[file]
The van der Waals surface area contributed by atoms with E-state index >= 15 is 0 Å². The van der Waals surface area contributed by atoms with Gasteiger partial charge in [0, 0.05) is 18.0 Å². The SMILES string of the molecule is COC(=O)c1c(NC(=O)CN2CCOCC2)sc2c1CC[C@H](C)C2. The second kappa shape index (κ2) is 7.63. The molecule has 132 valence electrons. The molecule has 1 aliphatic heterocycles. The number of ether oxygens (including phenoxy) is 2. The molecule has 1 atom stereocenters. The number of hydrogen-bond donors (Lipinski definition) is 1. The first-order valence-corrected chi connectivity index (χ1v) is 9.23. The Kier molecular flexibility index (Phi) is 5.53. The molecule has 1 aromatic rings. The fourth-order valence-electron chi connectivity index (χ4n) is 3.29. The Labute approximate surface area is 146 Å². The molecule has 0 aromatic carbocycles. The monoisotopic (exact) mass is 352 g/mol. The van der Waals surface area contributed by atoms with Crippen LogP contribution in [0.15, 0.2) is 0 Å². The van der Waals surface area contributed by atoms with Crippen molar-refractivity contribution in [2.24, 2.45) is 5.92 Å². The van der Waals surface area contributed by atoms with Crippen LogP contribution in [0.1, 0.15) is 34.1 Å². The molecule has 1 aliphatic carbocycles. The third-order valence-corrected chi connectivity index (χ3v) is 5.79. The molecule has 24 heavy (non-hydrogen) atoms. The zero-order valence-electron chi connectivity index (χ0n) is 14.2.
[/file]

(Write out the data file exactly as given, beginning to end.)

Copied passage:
The van der Waals surface area contributed by atoms with E-state index >= 15 is 0 Å². The van der Waals surface area contributed by atoms with Gasteiger partial charge in [0, 0.05) is 18.0 Å². The SMILES string of the molecule is COC(=O)c1c(NC(=O)CN2CCOCC2)sc2c1CC[C@H](C)C2. The second kappa shape index (κ2) is 7.63. The molecule has 132 valence electrons. The molecule has 1 aliphatic heterocycles. The number of ether oxygens (including phenoxy) is 2. The molecule has 1 atom stereocenters. The number of hydrogen-bond donors (Lipinski definition) is 1. The first-order valence-corrected chi connectivity index (χ1v) is 9.23. The Kier molecular flexibility index (Phi) is 5.53. The molecule has 1 aromatic rings. The fourth-order valence-electron chi connectivity index (χ4n) is 3.29. The Labute approximate surface area is 146 Å². The molecule has 0 aromatic carbocycles. The monoisotopic (exact) mass is 352 g/mol. The van der Waals surface area contributed by atoms with Crippen LogP contribution in [0.15, 0.2) is 0 Å². The van der Waals surface area contributed by atoms with Crippen molar-refractivity contribution in [2.24, 2.45) is 5.92 Å². The van der Waals surface area contributed by atoms with Crippen LogP contribution in [0.1, 0.15) is 34.1 Å². The molecule has 1 aliphatic carbocycles. The third-order valence-corrected chi connectivity index (χ3v) is 5.79. The molecule has 24 heavy (non-hydrogen) atoms. The zero-order valence-electron chi connectivity index (χ0n) is 14.2.